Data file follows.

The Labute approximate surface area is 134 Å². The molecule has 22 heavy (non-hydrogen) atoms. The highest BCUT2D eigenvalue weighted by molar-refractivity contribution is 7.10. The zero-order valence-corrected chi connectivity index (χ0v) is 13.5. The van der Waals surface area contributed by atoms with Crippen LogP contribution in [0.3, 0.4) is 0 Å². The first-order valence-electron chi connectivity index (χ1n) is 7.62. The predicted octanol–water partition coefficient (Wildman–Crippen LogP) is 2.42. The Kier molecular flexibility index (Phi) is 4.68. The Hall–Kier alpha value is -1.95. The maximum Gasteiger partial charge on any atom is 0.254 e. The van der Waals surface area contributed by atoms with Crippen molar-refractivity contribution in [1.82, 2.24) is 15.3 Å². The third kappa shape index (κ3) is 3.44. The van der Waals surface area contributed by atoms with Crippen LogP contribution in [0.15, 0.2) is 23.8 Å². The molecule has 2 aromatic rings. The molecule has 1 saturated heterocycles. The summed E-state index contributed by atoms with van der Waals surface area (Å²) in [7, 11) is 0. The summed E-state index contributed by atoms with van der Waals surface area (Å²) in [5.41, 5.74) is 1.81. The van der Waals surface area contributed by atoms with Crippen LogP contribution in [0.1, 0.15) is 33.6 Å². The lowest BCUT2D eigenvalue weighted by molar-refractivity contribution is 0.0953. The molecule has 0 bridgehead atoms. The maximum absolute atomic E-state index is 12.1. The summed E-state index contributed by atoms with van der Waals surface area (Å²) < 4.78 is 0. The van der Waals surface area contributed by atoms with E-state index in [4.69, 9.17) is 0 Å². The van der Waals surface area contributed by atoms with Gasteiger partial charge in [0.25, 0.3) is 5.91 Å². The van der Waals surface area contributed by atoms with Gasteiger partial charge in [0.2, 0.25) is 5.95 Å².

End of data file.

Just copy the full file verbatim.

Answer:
The Labute approximate surface area is 134 Å². The molecule has 22 heavy (non-hydrogen) atoms. The highest BCUT2D eigenvalue weighted by molar-refractivity contribution is 7.10. The zero-order valence-corrected chi connectivity index (χ0v) is 13.5. The van der Waals surface area contributed by atoms with Crippen LogP contribution in [0.3, 0.4) is 0 Å². The first-order valence-electron chi connectivity index (χ1n) is 7.62. The predicted octanol–water partition coefficient (Wildman–Crippen LogP) is 2.42. The Kier molecular flexibility index (Phi) is 4.68. The Hall–Kier alpha value is -1.95. The maximum Gasteiger partial charge on any atom is 0.254 e. The van der Waals surface area contributed by atoms with Crippen molar-refractivity contribution in [1.82, 2.24) is 15.3 Å². The third kappa shape index (κ3) is 3.44. The van der Waals surface area contributed by atoms with Crippen LogP contribution in [0.15, 0.2) is 23.8 Å². The molecule has 2 aromatic rings. The molecule has 1 saturated heterocycles. The summed E-state index contributed by atoms with van der Waals surface area (Å²) in [7, 11) is 0. The summed E-state index contributed by atoms with van der Waals surface area (Å²) in [5.41, 5.74) is 1.81. The van der Waals surface area contributed by atoms with Crippen LogP contribution in [0.1, 0.15) is 33.6 Å². The lowest BCUT2D eigenvalue weighted by molar-refractivity contribution is 0.0953. The molecule has 0 bridgehead atoms. The maximum absolute atomic E-state index is 12.1. The summed E-state index contributed by atoms with van der Waals surface area (Å²) < 4.78 is 0. The van der Waals surface area contributed by atoms with E-state index in [4.69, 9.17) is 0 Å². The van der Waals surface area contributed by atoms with Gasteiger partial charge in [0.25, 0.3) is 5.91 Å². The van der Waals surface area contributed by atoms with Gasteiger partial charge in [0.2, 0.25) is 5.95 Å².